Alexander Technique for musicians, actors and dancers


Alexander Technique for musicians and actors

Improving vocal performance, stage presence and stress management

Who for?

Any musician – instrumentalist or singer – actor or dancer who seeks to improve their performance on stage. Any performing artist suffering from physical tension, vocal limitations, difficulties with their playing, anyone who has had to stop performing because of damage or dysfunction and who now wishes to return to the stage. Artists whose performance onstage is hampered or diminished by nerves.


Whilst there are no particular prerequisites for this training programme, it nonetheless demands a considerable personal commitment, and its success depends on regular and conscientious attendance and practice.


To use appropriate amount of muscular tension to develop a muscular system which works effectively

To find the relaxation and “stops” which we need to recover when playing and performing onstage.

To free our tensions and let sound, music and voice blossom

To help prevent injury

To improve our management of fatigue and stress in practice

Key points

Developing the tools we need to incorporate recovery and relaxation in practice and to deal with the cumulative fatigue of tours, concerts and performances.

Finding an easier way to express ourselves as artists, blossoming within an appropriate psychophysical relationship as we play and dance.


Focus on the body

1) to discover our fundamental psychophysical functioning as human beings through the principles of Alexander Technique (Primary Control, directions, inhibition, observation). Thought allied to the body, working on a chair, on the table, standing up, breathing

2) to recognise the inappropriate tensions created by force of habit and linked to the unreliable sensory perception they engender

3) to inhibit the repetition of inappropriate habits in order to allow room for a new way of organising ourselves so that the tensions are no longer systematic


A dialogue between your body and your instrument and movement

1) taking Alexander Technique principles with you as you sit down with your instrument (for musicians); taking a new look at how we all approach movement, using inhibition, directions and primary control, endeavouring to remain within our blossoming body instead of sinking back into the limitations imposed by our habits

2) observing in the mirror how we prepare to play our instrument, recite a text, or warm up at the barre, then continuing to apply Alexander’s procedures as we start to play, sing or dance. Appropriate use of the body is the emphasis for musical, dramatic or dancing movements, which means stopping and starting again as soon as we become disorganised within our body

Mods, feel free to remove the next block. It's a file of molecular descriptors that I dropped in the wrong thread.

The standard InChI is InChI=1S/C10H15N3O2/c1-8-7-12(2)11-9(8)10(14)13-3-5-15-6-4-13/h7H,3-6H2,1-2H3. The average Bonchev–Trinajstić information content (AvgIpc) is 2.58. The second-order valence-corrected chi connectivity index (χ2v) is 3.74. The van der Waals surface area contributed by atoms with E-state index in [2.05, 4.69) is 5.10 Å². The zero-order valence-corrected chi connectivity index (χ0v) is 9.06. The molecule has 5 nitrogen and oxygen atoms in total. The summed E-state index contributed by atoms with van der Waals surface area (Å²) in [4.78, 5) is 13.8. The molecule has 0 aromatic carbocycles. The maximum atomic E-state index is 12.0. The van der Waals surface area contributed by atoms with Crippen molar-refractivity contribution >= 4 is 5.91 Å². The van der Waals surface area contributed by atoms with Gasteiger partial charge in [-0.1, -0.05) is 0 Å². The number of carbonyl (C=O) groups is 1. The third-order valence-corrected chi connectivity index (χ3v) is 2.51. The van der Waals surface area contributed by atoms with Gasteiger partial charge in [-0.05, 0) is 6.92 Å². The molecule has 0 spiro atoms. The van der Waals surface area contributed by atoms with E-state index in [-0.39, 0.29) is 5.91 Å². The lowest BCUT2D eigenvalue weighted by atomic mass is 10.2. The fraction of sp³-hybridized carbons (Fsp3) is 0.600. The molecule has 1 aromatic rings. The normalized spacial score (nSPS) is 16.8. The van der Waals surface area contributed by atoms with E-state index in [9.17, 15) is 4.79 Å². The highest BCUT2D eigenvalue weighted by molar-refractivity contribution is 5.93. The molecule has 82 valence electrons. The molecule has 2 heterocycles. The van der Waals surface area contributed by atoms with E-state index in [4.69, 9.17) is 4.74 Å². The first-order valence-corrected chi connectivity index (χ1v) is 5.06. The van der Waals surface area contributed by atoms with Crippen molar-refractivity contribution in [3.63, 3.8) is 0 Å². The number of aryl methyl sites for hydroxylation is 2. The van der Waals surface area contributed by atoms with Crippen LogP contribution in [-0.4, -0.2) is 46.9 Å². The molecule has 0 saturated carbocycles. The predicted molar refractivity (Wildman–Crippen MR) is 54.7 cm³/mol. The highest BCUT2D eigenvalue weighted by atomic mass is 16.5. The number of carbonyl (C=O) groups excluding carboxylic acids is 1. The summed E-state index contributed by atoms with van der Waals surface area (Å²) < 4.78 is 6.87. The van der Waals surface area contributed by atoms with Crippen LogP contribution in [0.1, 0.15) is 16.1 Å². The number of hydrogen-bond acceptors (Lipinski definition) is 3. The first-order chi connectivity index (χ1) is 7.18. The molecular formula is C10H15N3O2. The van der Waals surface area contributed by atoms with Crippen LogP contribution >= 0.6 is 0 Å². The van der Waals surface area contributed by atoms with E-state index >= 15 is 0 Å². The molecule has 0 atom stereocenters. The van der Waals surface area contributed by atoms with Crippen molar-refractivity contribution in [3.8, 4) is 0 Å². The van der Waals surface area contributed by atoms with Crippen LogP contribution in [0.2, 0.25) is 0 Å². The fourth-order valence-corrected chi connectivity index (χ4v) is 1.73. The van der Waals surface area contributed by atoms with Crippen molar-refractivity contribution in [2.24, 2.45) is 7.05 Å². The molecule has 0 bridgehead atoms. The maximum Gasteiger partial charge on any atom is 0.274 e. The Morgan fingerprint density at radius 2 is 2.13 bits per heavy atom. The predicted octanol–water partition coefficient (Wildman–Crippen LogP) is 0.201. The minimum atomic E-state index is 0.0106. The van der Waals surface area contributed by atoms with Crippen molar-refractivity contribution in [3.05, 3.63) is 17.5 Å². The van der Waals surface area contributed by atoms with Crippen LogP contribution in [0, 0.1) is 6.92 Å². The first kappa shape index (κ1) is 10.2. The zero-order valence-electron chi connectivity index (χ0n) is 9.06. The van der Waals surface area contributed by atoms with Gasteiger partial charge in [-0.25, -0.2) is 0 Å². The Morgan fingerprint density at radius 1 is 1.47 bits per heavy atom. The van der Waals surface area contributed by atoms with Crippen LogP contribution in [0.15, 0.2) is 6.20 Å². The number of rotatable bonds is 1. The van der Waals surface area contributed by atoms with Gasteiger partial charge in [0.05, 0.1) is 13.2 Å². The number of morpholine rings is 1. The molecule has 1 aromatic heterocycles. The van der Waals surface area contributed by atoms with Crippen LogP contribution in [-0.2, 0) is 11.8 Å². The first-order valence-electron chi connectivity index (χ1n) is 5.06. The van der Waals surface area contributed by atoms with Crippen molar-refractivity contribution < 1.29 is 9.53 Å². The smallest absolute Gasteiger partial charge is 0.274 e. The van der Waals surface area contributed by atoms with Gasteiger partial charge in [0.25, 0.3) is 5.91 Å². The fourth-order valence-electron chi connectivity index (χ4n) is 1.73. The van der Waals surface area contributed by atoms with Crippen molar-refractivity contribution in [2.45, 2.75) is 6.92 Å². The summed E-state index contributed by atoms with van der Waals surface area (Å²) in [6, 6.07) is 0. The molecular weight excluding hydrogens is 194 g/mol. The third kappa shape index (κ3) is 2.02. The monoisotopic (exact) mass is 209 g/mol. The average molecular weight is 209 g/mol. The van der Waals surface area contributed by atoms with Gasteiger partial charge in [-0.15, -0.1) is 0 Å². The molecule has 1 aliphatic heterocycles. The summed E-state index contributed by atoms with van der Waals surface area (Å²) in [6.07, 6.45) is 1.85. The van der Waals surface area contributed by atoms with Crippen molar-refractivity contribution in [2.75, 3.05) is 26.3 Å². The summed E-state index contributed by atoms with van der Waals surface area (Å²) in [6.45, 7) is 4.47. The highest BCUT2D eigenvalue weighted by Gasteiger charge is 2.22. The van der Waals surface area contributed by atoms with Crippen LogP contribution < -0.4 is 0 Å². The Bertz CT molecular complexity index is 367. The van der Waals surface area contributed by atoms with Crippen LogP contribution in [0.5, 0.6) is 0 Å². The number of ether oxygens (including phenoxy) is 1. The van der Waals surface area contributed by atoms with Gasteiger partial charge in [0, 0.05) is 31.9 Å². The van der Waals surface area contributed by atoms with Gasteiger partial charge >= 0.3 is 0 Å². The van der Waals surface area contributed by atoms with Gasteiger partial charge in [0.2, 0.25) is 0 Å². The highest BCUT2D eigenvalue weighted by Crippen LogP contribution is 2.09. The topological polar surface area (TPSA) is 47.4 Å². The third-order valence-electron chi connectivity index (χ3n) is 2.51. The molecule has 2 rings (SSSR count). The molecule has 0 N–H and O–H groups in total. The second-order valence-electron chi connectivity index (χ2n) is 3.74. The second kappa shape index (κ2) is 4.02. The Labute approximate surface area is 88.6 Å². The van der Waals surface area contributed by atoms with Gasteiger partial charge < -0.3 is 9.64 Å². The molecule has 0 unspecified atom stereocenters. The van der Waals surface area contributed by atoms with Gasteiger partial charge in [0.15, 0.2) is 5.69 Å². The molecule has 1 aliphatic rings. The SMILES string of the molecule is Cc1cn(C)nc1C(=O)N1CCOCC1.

1) performing a piece of music, a text or a dance “as usual” and observing what remains from our previous work on the body. Taking stock of how we can forget, or even distort our body when we use it for playing, acting or dancing

2) a new approach to the piece, the role or the dance in partnership with the body. Giving ourselves time to think, to keep taking care of the primary instrument which is our body, whilst also paying attention to our musical instrument, voice or dancing body. This observation may initially feel conflictual, but through repetition it enables us to taste the power of a body blossoming in the service of art.

3) working on phrasing by linking it to the dynamic pulse of our body

4) working on dynamics and expression through safe, indirect movement


Our training programmes:

1) 20 hours of individual coaching

One-hour sessions divided between Alexander Technique preparation and work on repertoire or text

2) Coaching in small groups (2-5 people)

Individual one-hour introductory sessions on Alexander Technique (sessions to be organised with each member of the group)

Group sessions: 3 hours

Practical application to a work from the group’s repertoire

Playing the same work, all together section by section, working on each member of the group while they play

3) Coaching in larger groups (more than 5 people)

Observing, taking notice of and analysing movements all together: 1 hour

Practical application working on repertoire common to all the group: 3 hours

Training programmes take place either at the CFTA studio or at the group’s rehearsal space.

Estimates available on request

Coach: Agnès de Brunhoff

Singer and pianist, composer and qualified Alexander Technique teacher since 1993 (London Society of Teachers of the Alexander Technique), vocal, instrumental and stage coach, Agnès de Brunhoff’s career has always embraced both performance and teaching. She has taught at the London Guildhall School of Music and Drama, the European Union Youth Orchestra and the Studio de Variétés (Popular Music Studio), and how holds teaching posts at the Paris Conservatoire (Conservatoire national supérieur de musique et de danse de Paris) and the Paris Opera Academy. She runs a large number of workshops for music teachers in Paris and in conservatoires, and by invitation at the Princess Galyani Vadhana Institute of Music and the DPAC in Kuala Lumpur.

In October 2008 she founded the Alexander Technique Training Centre (CFTAlexander), where she trains teachers of this Technique. She is currently coach to the Trio Atanassov and the singer Julie Robert Gendre.

In 2012 Delatour published Agnès de Brunhoff’s “En scène ! Corps à corps avec la Technique Alexander” with a revised version in 2015 and a translation with Joanna Britton On stage ! Back to back with Alexander Technique”in 2013. It was followed in 2017 by Les coulisses de l’être déployé” and its translation with Sophie Decaudaveine Backstage mysteries of body and mind” éditions Delatour.

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